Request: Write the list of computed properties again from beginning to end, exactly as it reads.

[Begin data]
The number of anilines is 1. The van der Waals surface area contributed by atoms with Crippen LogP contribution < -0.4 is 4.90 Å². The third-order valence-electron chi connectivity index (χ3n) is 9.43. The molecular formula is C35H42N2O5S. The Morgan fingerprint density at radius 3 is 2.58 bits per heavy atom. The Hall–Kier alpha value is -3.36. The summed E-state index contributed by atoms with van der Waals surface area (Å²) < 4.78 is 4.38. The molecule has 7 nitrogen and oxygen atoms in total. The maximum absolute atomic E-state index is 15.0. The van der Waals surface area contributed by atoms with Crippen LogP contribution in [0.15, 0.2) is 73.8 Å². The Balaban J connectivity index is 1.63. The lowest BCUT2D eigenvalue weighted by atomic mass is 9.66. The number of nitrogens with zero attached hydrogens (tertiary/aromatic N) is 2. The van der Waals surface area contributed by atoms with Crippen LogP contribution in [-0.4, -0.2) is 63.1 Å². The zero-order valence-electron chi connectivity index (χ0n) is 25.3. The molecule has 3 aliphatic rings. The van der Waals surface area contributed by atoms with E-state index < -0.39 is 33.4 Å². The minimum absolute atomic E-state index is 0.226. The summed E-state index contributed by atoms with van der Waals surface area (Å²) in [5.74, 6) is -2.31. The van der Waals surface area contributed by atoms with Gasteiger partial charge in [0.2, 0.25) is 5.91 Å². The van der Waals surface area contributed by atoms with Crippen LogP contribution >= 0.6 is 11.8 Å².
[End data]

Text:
The number of anilines is 1. The van der Waals surface area contributed by atoms with Crippen LogP contribution < -0.4 is 4.90 Å². The third-order valence-electron chi connectivity index (χ3n) is 9.43. The molecular formula is C35H42N2O5S. The Morgan fingerprint density at radius 3 is 2.58 bits per heavy atom. The Hall–Kier alpha value is -3.36. The summed E-state index contributed by atoms with van der Waals surface area (Å²) < 4.78 is 4.38. The molecule has 7 nitrogen and oxygen atoms in total. The maximum absolute atomic E-state index is 15.0. The van der Waals surface area contributed by atoms with Crippen LogP contribution in [0.15, 0.2) is 73.8 Å². The Balaban J connectivity index is 1.63. The lowest BCUT2D eigenvalue weighted by atomic mass is 9.66. The number of nitrogens with zero attached hydrogens (tertiary/aromatic N) is 2. The van der Waals surface area contributed by atoms with Crippen LogP contribution in [-0.4, -0.2) is 63.1 Å². The zero-order valence-electron chi connectivity index (χ0n) is 25.3. The molecule has 3 aliphatic rings. The van der Waals surface area contributed by atoms with E-state index < -0.39 is 33.4 Å². The minimum absolute atomic E-state index is 0.226. The summed E-state index contributed by atoms with van der Waals surface area (Å²) in [5.74, 6) is -2.31. The van der Waals surface area contributed by atoms with Gasteiger partial charge in [0.2, 0.25) is 5.91 Å². The van der Waals surface area contributed by atoms with Crippen LogP contribution >= 0.6 is 11.8 Å².